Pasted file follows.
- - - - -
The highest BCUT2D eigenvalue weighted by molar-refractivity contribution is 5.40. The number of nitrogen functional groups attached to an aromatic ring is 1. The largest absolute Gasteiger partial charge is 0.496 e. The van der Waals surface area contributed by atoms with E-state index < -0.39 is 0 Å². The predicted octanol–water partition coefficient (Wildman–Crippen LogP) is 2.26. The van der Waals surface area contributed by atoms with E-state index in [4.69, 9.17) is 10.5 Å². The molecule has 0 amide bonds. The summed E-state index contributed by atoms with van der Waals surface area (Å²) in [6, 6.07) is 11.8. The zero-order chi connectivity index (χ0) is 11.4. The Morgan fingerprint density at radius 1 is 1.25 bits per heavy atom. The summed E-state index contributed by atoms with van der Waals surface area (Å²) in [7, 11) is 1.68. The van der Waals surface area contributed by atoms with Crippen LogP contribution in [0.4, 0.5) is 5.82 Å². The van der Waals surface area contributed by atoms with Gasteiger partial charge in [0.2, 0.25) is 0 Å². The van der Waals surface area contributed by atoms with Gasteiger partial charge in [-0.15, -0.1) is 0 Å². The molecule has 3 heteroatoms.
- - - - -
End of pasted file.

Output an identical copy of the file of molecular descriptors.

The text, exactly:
The highest BCUT2D eigenvalue weighted by molar-refractivity contribution is 5.40. The number of nitrogen functional groups attached to an aromatic ring is 1. The largest absolute Gasteiger partial charge is 0.496 e. The van der Waals surface area contributed by atoms with E-state index < -0.39 is 0 Å². The predicted octanol–water partition coefficient (Wildman–Crippen LogP) is 2.26. The van der Waals surface area contributed by atoms with E-state index in [4.69, 9.17) is 10.5 Å². The molecule has 0 amide bonds. The summed E-state index contributed by atoms with van der Waals surface area (Å²) in [6, 6.07) is 11.8. The zero-order chi connectivity index (χ0) is 11.4. The Morgan fingerprint density at radius 1 is 1.25 bits per heavy atom. The summed E-state index contributed by atoms with van der Waals surface area (Å²) in [7, 11) is 1.68. The van der Waals surface area contributed by atoms with Crippen LogP contribution in [0.4, 0.5) is 5.82 Å². The van der Waals surface area contributed by atoms with Gasteiger partial charge in [0.2, 0.25) is 0 Å². The van der Waals surface area contributed by atoms with Gasteiger partial charge in [-0.15, -0.1) is 0 Å². The molecule has 3 heteroatoms.